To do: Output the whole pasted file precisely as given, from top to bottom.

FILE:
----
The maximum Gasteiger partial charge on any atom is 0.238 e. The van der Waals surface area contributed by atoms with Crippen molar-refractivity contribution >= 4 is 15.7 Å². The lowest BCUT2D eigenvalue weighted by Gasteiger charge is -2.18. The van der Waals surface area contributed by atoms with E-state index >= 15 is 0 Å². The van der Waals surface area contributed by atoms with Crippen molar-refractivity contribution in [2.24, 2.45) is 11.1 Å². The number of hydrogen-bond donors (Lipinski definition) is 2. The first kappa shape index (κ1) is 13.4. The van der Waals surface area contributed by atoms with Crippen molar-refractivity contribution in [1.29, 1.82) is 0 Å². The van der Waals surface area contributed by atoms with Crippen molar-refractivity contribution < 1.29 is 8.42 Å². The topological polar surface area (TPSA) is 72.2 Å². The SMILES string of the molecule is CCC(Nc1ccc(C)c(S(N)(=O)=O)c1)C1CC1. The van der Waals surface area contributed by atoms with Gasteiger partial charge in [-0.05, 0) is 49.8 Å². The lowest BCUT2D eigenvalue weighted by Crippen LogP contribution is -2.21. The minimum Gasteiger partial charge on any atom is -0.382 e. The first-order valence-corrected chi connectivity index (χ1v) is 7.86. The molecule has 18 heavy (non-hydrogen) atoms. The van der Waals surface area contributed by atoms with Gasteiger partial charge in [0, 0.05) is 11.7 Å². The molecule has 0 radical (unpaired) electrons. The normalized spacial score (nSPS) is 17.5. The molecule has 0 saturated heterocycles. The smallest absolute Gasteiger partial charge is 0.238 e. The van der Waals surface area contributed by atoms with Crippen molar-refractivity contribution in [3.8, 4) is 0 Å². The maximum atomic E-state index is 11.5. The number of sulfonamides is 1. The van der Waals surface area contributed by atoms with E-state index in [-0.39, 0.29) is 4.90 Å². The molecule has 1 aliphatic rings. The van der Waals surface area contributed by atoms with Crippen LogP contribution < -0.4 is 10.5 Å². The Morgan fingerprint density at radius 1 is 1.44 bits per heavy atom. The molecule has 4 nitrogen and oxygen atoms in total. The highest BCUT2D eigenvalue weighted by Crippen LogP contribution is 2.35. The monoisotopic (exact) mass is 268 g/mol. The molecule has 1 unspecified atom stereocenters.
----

The maximum Gasteiger partial charge on any atom is 0.238 e. The van der Waals surface area contributed by atoms with Crippen molar-refractivity contribution >= 4 is 15.7 Å². The lowest BCUT2D eigenvalue weighted by Gasteiger charge is -2.18. The van der Waals surface area contributed by atoms with E-state index >= 15 is 0 Å². The van der Waals surface area contributed by atoms with Crippen molar-refractivity contribution in [2.24, 2.45) is 11.1 Å². The number of hydrogen-bond donors (Lipinski definition) is 2. The first kappa shape index (κ1) is 13.4. The van der Waals surface area contributed by atoms with Crippen molar-refractivity contribution in [1.29, 1.82) is 0 Å². The van der Waals surface area contributed by atoms with Crippen molar-refractivity contribution < 1.29 is 8.42 Å². The topological polar surface area (TPSA) is 72.2 Å². The SMILES string of the molecule is CCC(Nc1ccc(C)c(S(N)(=O)=O)c1)C1CC1. The van der Waals surface area contributed by atoms with Gasteiger partial charge in [-0.05, 0) is 49.8 Å². The lowest BCUT2D eigenvalue weighted by Crippen LogP contribution is -2.21. The minimum Gasteiger partial charge on any atom is -0.382 e. The first-order valence-corrected chi connectivity index (χ1v) is 7.86. The molecule has 18 heavy (non-hydrogen) atoms. The van der Waals surface area contributed by atoms with Gasteiger partial charge in [0, 0.05) is 11.7 Å². The molecule has 0 radical (unpaired) electrons. The normalized spacial score (nSPS) is 17.5. The molecule has 0 saturated heterocycles. The smallest absolute Gasteiger partial charge is 0.238 e. The van der Waals surface area contributed by atoms with Crippen molar-refractivity contribution in [3.8, 4) is 0 Å². The maximum atomic E-state index is 11.5. The number of sulfonamides is 1. The van der Waals surface area contributed by atoms with E-state index in [-0.39, 0.29) is 4.90 Å². The molecule has 1 aliphatic rings. The van der Waals surface area contributed by atoms with Crippen LogP contribution < -0.4 is 10.5 Å². The Morgan fingerprint density at radius 1 is 1.44 bits per heavy atom. The molecule has 4 nitrogen and oxygen atoms in total. The highest BCUT2D eigenvalue weighted by Crippen LogP contribution is 2.35. The monoisotopic (exact) mass is 268 g/mol. The molecule has 1 unspecified atom stereocenters.